In the sixteenth episode of the first season of Angel, Angel falls into a trap while investigating a kidnapping, and he’s thrust into the world of underground demon fighting. Intrigued? Then it’s time for Mark to watch Angel.
What a fantastic episode of Angel. This gets so many things right, and while it is incredibly brash and heavy-handed, there are a ton of really cool subtle moments that give this story a fascinating context within the history of the show. This is perhaps the most violent and action-packed episode of the series’ run at this point, but I think it’s also a great way to not only explore how Wesley and Cordelia work with one another, but to show us how much they’ve grown and changed since we first met them.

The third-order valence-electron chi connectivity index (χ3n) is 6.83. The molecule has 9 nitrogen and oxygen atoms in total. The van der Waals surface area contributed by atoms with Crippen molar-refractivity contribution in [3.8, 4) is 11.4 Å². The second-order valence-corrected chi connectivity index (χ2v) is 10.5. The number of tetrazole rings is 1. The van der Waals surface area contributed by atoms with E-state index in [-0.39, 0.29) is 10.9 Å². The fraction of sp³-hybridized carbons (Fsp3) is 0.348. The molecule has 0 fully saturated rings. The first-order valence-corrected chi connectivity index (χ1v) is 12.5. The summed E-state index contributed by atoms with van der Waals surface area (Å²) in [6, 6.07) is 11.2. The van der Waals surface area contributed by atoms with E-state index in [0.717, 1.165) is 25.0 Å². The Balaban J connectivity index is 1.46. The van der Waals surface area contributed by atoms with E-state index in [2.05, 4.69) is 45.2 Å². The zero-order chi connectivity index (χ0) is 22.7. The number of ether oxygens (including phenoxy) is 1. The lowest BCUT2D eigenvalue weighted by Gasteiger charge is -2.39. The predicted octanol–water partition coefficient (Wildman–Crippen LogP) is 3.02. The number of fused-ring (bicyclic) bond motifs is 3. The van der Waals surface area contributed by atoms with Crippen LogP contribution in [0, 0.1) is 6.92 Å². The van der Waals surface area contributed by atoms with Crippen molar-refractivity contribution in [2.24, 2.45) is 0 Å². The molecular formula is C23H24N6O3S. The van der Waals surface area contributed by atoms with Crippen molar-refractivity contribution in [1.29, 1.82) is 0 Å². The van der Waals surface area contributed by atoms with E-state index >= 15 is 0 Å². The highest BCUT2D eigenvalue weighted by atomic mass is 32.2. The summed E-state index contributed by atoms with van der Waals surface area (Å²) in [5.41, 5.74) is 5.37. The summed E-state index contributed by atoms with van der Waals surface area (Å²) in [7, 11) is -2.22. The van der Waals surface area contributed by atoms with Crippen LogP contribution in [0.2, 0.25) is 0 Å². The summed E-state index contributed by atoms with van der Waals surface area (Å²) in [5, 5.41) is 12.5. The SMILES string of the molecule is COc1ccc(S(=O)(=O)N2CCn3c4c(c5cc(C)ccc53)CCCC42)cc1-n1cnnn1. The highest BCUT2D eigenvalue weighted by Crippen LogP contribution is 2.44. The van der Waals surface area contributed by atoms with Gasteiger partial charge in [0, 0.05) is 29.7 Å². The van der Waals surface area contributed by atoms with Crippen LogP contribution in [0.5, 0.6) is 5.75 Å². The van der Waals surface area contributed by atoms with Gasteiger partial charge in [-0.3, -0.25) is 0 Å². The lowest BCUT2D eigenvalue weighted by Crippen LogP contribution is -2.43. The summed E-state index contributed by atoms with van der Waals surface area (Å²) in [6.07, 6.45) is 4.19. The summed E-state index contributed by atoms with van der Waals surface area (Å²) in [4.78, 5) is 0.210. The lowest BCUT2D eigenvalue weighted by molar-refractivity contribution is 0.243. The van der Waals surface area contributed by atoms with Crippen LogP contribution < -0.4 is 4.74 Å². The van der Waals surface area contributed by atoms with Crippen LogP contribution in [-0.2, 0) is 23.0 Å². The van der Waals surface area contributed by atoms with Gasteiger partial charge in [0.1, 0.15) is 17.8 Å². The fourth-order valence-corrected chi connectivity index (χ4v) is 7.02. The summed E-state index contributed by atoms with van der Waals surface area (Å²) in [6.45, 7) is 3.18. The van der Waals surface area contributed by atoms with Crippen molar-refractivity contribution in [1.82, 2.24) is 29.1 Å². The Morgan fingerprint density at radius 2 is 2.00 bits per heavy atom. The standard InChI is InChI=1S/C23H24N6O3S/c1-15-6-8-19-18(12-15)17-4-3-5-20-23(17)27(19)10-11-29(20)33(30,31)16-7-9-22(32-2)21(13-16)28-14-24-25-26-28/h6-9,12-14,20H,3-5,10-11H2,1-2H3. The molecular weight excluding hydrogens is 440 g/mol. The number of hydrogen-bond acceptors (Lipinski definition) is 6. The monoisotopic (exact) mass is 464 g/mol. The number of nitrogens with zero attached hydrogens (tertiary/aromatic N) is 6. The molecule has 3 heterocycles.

I admit that I thought something seemed very strange about Darin MacNamara when he came walking into the office. First of all, his brother’s name had the same last name as Scott William Winters’s character on Dexter and then I had crossover thoughts between the Buffy/Angel universe and Dexter and I totally spaced out for ten seconds thinking about this because it’s a really interesting thought to have. I didn’t guess that it was a set-up, though; I assumed that Darin was lying, but only because he might be protecting something or someone. Obviously, that was not the case, but I thought I was prepared! I was seriously ready to pat my back because I’d totally figured this out. As Angel went from place to place searching for Jack, I believed that “The Ring” would be a type of modern noir story set in Los Angeles. We haven’t had much of that feel since the first couple episodes, despite that the bulk of this show explores the underbelly of the city.